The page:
Posts Tagged ‘ Anger ’

Avoid Spontaneous Combustion

Strife is stirred up by the hot-tempered. Contention is calmed by those slow to anger. Proverbs 15:18 adapted

MP900390445[1] In the certain industries, people work around combustible materials and explosive gases. In those places safety is the #1 concern. Everything possible has to be done to protect the workers. Of course the key to safety in those situations is prevention. The focus has to be on reducing the risk of combustion and explosion.

Relationships can be just like those combustible environments. Angry, temperamental people can spark conflict in a flash. All it takes is little misunderstanding, and they explode. That is the wrong kind of person to be in a relationship with. For some, it creates a dangerous environment, which threatens their safety and well-being.

abstract fire on blackWise people understand the dangers of spontaneous combustion. They recognize the  havoc a hot temper can cause. So they are careful to not throw gasoline on the fire. They don’t fight back with anger. They know that fighting fire with fire can explode into a disastrous situation.

Wise people are slow to anger. They don’t purposely aggravate a situation. They don’t look for ways to cause trouble. They are the kind of people I want to surround myself with.

What I find is that when I am around those who are slow to anger there is a calm, even in stressful times. My life is tough enough. I don’t need to be around angry people who stir up problems and set fires. I need to partner with those who work hard to prevent conflict, and who respond to life’s stress with patience, love and Christ-honoring action.

You may be in a combustible situation, and you may not be able to change your MP900442246[1]environment. The key is to surround yourself with people who will work hard with you to prevent the kinds of explosions that break relationships apart and destroy lives. Those who put the love of Christ into action can reduce the risk of strife and bring calm to even the most difficult times.

Why not keep yourself near those people?  Why not do all you can to reduce the risk of spontaneous combustion!

Putting Things In Perspective

King David was having a problem with his mouth and his anger. Read what happened.

j0443001Psalm 39:3-6: I said, “I will guard my ways that I may not sin with my tongue; I will keep a muzzle on my mouth as long as the wicked are in my presence.” I was silent and still; I held my peace to no avail; my distress grew worse, my heart became hot within me. While I mused, the fire burned; then I spoke with my tongue: “Lord, let me know my end, and what is the measure of my days; let me know how fleeting my life is. You have made my days a few handbreadths, and my lifetime is as nothing in your sight. Surely everyone stands as a mere breath. Surely everyone goes about like a shadow. Surely for nothing they are in turmoil; they heap up, and do not know who will gather. (NRSV)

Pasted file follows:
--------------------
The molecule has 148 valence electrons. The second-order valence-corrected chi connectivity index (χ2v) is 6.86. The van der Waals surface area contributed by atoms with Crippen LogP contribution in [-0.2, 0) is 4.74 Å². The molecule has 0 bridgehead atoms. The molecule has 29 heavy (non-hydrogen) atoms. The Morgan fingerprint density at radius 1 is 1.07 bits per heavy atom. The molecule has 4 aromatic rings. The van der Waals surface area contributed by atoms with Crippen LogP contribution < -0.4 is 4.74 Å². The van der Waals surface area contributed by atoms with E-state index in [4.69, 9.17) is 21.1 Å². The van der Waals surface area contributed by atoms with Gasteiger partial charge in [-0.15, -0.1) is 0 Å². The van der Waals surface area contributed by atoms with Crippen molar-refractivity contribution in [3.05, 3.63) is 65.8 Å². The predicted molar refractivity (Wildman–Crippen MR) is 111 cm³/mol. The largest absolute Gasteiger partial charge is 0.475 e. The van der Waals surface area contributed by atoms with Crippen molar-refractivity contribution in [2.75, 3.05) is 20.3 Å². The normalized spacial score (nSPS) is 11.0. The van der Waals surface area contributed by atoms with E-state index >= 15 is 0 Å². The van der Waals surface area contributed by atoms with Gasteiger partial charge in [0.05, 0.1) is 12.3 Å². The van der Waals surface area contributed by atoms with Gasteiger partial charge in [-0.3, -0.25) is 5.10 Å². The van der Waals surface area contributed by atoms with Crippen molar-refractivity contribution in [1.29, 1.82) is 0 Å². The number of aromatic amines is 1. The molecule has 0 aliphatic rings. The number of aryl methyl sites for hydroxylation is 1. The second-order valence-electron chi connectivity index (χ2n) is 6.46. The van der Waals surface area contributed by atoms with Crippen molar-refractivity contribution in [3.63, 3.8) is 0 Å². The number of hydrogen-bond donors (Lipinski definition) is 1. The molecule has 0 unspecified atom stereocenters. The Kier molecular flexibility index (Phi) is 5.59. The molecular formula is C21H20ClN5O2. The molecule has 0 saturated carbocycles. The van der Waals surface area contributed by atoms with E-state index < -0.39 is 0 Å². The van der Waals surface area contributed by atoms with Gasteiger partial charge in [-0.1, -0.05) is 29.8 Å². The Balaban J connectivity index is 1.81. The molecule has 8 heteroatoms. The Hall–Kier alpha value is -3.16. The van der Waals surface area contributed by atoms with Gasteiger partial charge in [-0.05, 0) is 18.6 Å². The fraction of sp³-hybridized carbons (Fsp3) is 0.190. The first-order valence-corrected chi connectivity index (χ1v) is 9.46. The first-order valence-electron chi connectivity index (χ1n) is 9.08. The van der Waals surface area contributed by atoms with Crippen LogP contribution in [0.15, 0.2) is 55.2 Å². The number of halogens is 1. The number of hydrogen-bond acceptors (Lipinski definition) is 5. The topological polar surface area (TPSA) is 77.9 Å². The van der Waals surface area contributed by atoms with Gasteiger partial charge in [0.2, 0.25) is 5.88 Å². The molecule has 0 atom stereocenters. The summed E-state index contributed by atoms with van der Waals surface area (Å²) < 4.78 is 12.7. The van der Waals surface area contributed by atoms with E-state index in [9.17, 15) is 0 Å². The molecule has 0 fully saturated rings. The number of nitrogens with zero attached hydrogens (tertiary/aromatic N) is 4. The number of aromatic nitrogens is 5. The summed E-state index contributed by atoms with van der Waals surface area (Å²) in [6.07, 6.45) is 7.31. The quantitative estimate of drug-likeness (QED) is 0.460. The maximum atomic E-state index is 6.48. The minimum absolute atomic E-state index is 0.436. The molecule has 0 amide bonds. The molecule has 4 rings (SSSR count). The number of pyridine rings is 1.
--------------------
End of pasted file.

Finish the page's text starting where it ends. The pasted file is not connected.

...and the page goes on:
David was practicing good psychology here. He was trying to think before he spoke. But he found that even though he stayed silent and still, his temper continued to boil. Holding in anger just added fuel to his already hot fire, and left him in an explosive state!

What David really needed was a change of heart, and he knew it. So he prayed. He asked God to help him know his end.

David wanted God to impress on him how fleeting his life was. He knew that would help him keep his problems and struggles in proper perspective.

From David’s words it’s clear that a change of heart comes from a change of mind. I think David was right. When I step back and look at life as it really is, as a passingBD18287I breath across the backdrop of eternity, then my momentary frustrations seem almost insignificant. When I focus more on who God is, and who I am in relation to God, everything else starts coming into perspective.

Maybe if we all stayed focused on the work God is doing in us and in our world, then anger’s burning flame would begin to dim. Our daily troubles would seem more like passing breezes. Those breezes might frustrate and annoy us, but they would not necessarily knock us off course, blind our vision or stop our progress.j0443034

So next time you get angry, don’t bother trying to hold it in. Drop down on your knees, and ask God to help you put things into perspective.

With your eyes on the Lord, problems will start looking more like opportunities, and anger will begin giving way to enthusiastic obedience!